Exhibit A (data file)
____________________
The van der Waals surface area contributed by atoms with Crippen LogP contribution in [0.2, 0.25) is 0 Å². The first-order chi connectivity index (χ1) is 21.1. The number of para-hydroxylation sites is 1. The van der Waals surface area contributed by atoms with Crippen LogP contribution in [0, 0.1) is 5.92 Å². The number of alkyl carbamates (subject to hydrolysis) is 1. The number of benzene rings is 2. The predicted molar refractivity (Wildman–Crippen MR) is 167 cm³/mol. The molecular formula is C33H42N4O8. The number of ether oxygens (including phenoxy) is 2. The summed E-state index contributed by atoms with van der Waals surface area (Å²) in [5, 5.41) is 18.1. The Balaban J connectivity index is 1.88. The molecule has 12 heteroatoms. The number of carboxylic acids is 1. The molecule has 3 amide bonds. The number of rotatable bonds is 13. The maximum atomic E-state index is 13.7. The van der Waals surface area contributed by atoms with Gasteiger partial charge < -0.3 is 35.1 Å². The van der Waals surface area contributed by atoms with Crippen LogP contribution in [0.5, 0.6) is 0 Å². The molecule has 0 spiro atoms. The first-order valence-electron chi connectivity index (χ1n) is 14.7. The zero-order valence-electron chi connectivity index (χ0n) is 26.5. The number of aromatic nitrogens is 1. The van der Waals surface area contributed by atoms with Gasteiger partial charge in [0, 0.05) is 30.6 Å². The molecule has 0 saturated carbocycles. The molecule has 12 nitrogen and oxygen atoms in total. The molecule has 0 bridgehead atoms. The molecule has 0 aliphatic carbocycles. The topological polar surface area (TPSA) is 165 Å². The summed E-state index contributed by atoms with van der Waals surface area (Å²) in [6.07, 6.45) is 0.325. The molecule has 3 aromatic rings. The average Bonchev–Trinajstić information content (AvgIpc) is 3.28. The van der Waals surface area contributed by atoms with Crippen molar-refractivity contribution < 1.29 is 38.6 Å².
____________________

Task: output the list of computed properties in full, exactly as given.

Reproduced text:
The van der Waals surface area contributed by atoms with Crippen LogP contribution in [0.2, 0.25) is 0 Å². The first-order chi connectivity index (χ1) is 21.1. The number of para-hydroxylation sites is 1. The van der Waals surface area contributed by atoms with Crippen LogP contribution in [0, 0.1) is 5.92 Å². The number of alkyl carbamates (subject to hydrolysis) is 1. The number of benzene rings is 2. The predicted molar refractivity (Wildman–Crippen MR) is 167 cm³/mol. The molecular formula is C33H42N4O8. The number of ether oxygens (including phenoxy) is 2. The summed E-state index contributed by atoms with van der Waals surface area (Å²) in [5, 5.41) is 18.1. The Balaban J connectivity index is 1.88. The molecule has 12 heteroatoms. The number of carboxylic acids is 1. The molecule has 3 amide bonds. The number of rotatable bonds is 13. The maximum atomic E-state index is 13.7. The van der Waals surface area contributed by atoms with Gasteiger partial charge < -0.3 is 35.1 Å². The van der Waals surface area contributed by atoms with Crippen LogP contribution in [0.5, 0.6) is 0 Å². The molecule has 0 spiro atoms. The first-order valence-electron chi connectivity index (χ1n) is 14.7. The zero-order valence-electron chi connectivity index (χ0n) is 26.5. The number of aromatic nitrogens is 1. The van der Waals surface area contributed by atoms with Gasteiger partial charge in [0, 0.05) is 30.6 Å². The molecule has 0 saturated carbocycles. The molecule has 12 nitrogen and oxygen atoms in total. The molecule has 0 bridgehead atoms. The molecule has 0 aliphatic carbocycles. The topological polar surface area (TPSA) is 165 Å². The summed E-state index contributed by atoms with van der Waals surface area (Å²) in [6.07, 6.45) is 0.325. The molecule has 3 aromatic rings. The average Bonchev–Trinajstić information content (AvgIpc) is 3.28. The van der Waals surface area contributed by atoms with Crippen molar-refractivity contribution < 1.29 is 38.6 Å².